The type of training and surfaces on which young horse are trained also contribute to bone development.  Bruin (1993) reported that weanlings worked on a hard surface develop fewer bone abnormalities than those worked in deep sand.  Anderson (1991) reported higher incidences of OCD lesions in weanlings which stood in dry lots with no forced exercise than weanlings which were forced exercised and fed a high protein, high energy ration. 

There is no doubt that pre-conditioning of young horse will positively affect bone development and possibly contribute to longevity of the horse in subsequent training programs.  Proper conditioning as well as a balanced feeding program early in the equine athlete will make a difference in the performance capability and longevity of our performance and race horses.  Breeders, trainers and owners should be more aware of factors that will improve the ultimately usability of horses.  With the economics of producing and training outstanding athletic horses, and for the well-being of the horse, it is only logical that we do everything we can to get as much out of our performance horses for as long as we possibly can.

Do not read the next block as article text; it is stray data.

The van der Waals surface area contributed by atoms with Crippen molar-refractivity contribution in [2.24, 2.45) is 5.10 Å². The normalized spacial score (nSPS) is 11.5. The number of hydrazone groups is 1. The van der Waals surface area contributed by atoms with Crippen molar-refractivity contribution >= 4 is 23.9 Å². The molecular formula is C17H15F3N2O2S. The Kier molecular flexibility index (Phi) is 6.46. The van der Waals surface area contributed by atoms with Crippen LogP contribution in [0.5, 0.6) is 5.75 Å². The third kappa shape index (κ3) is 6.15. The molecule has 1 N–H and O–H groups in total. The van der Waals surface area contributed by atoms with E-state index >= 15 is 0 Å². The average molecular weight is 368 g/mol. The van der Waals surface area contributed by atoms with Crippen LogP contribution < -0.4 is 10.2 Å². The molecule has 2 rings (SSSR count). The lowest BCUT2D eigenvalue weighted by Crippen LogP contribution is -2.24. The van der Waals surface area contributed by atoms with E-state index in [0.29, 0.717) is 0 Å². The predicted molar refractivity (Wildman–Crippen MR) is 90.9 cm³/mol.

The importance of a good, balanced nutrition program for the performance horse or prospect should never be overlooked.  Proper early development starts even before the foal is born.  A complete, balanced nutrition program for the broodmare, especially during the last 90 days of gestation helps assure that the foal gets off to the right start.  The broodmare’s mineral intake is critical.  Mares which are on pasture and are not supplemented with adequate high-quality, balanced concentrate should be provided with a free choice, loose mineral which contains approximately 10 to 12% Ca and P at a 1:1 ratio.  Adequate protein intake for the broodmare, likewise, helps assure adequate skeletal development in foals during the later stages of gestation.  Do not assume that all winter pastures are going to provide all the nutrients needed for optimal foal growth in utero.